Maintaining indoor air quality (IAQ) is absolutely crucial for homeowners. Studies conducted by the U.S. Environmental Protection Agency indicate that the pollution within our homes is likely to be two to five times of that outdoors, and in some cases a whopping 100 times higher.
Most homes are being built or upgraded for energy efficiency, meaning they are also becoming more airtight. As homes become more airtight, less air can escape, meaning air pollutants—like VOCs from paint/flooring/carpeting, smoke, allergens, and dust—tend to stick around for longer and negatively impact your home’s IAQ. The threat compounds when you couple that with Florida’s high humidity, which makes homes more susceptible to mold and mildew.
One of the best ways to improve your home’s IAQ is by using an air purifier. You have two options for an air purifier: A whole home air purifier or a single room air purifier. How do you decide which is the best solution for your home? Here are a few things to consider that can help you decide.
A Solution for Your Entire Home
A whole-house air purifier is designed to work with the ductwork of your home’s existing HVAC system. The unit is installed into your system’s return ductwork near its air handler. This way, it is in the best position to clean the cooled or heated air before it is dispersed through the ducts. What is great about this setup is that you do not need to have an air purifier taking up space in separate rooms of your home or making noise. Instead, the whole-house air purifier runs quietly in sync with your system’s blower.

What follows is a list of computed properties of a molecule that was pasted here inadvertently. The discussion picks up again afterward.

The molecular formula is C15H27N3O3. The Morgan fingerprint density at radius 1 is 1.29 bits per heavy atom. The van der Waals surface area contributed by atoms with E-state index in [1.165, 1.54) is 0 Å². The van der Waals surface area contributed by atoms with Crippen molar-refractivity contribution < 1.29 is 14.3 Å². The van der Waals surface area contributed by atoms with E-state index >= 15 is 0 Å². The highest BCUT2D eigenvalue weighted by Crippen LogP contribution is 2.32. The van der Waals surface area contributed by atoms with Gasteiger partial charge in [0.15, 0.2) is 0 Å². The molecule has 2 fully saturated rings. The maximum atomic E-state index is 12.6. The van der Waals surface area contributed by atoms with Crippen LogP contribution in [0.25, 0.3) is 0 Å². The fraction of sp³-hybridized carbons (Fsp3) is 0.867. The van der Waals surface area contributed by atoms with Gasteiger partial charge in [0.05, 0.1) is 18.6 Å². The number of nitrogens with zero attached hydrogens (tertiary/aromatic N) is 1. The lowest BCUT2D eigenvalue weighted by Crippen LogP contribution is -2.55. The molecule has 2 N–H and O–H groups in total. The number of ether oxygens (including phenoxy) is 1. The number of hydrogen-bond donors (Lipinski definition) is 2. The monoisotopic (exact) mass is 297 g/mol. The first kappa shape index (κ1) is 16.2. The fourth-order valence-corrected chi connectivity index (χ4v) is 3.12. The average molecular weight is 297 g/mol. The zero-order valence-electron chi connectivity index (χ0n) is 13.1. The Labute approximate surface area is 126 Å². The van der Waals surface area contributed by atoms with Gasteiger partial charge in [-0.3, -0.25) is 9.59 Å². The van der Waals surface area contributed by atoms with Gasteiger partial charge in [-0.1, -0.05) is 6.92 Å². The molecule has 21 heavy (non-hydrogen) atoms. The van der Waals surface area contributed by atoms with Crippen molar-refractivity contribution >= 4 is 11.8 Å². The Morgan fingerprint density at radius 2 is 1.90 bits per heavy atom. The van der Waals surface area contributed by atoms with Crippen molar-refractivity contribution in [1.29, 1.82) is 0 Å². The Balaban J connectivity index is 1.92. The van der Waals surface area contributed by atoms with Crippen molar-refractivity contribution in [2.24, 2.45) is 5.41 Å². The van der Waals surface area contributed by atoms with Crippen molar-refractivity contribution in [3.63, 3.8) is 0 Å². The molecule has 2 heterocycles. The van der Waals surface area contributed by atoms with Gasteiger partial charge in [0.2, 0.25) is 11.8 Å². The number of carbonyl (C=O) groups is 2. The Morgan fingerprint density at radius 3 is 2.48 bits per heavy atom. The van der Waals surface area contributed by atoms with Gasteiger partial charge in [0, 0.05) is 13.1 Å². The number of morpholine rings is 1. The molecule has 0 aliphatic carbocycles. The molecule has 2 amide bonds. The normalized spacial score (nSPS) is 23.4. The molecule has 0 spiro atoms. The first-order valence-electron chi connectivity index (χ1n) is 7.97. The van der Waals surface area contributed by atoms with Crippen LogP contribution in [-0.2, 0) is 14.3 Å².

Different types of purification technologies are available for whole-house air purifiers, including:
- UV light that kills bacteria, viruses, mold, and algae as the air flows through the air purifier
- Activated carbon filtration that removes VOCs, smoke and other odors
- High-efficiency media filtration that uses high rated MERV filters to trap pollen, mold spores, dust, dust mites, and pet dander
- UV light-activated photocatalytic oxidation, which is an advanced technology that converts vapors and odors into safe water and carbon dioxide
Because a whole-house purifier is integrated into your HVAC system, it should only be installed by a professionally trained HVAC technician. Improper installation could restrict your system’s airflow, which could cause damage and detriment your IAQ further. After installation, very little maintenance is needed except for changing filters if applicable.
What if a Whole-House Air Purifier Might Not Be for You?
If you have a small home or do not have compatible ductwork to accommodate the installation of a whole-house air purifier, your next best option is a single room air purifier. These standalone units are designed to be portable and used in a room or area up to a specified square footage – suggested usage is to place them in the rooms where you spend the most time. They use some of the same purification technologies that whole-house purifiers use including UV light, activated charcoal, and HEPA filtration with negative ion technologies.
If you are ready to improve the indoor air quality in your home, the professionals at Snyder Heating & Air Conditioning are ready to help. We can explain your air purification options to you so that you can make the best choice for your home.